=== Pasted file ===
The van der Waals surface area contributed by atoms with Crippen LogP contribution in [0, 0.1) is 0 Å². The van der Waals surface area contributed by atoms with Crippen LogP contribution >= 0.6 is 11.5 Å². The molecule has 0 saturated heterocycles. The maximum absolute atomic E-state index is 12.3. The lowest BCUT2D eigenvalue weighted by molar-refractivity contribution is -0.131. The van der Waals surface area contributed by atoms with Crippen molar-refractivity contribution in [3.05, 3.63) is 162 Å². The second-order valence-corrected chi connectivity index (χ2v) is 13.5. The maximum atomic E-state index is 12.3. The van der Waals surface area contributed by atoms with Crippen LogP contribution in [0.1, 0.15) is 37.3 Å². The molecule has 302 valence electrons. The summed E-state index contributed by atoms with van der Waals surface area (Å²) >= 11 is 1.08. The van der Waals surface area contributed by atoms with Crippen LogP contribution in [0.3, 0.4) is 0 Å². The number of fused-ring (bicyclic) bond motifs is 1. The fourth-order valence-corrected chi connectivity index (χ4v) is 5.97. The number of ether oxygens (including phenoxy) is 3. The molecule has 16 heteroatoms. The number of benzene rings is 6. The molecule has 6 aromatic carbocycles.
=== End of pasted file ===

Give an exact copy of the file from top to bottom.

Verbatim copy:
The van der Waals surface area contributed by atoms with Crippen LogP contribution in [0, 0.1) is 0 Å². The van der Waals surface area contributed by atoms with Crippen LogP contribution >= 0.6 is 11.5 Å². The molecule has 0 saturated heterocycles. The maximum absolute atomic E-state index is 12.3. The lowest BCUT2D eigenvalue weighted by molar-refractivity contribution is -0.131. The van der Waals surface area contributed by atoms with Crippen molar-refractivity contribution in [3.05, 3.63) is 162 Å². The second-order valence-corrected chi connectivity index (χ2v) is 13.5. The maximum atomic E-state index is 12.3. The van der Waals surface area contributed by atoms with Crippen LogP contribution in [0.1, 0.15) is 37.3 Å². The molecule has 302 valence electrons. The summed E-state index contributed by atoms with van der Waals surface area (Å²) >= 11 is 1.08. The van der Waals surface area contributed by atoms with Crippen LogP contribution in [0.3, 0.4) is 0 Å². The number of fused-ring (bicyclic) bond motifs is 1. The fourth-order valence-corrected chi connectivity index (χ4v) is 5.97. The number of ether oxygens (including phenoxy) is 3. The molecule has 16 heteroatoms. The number of benzene rings is 6. The molecule has 6 aromatic carbocycles.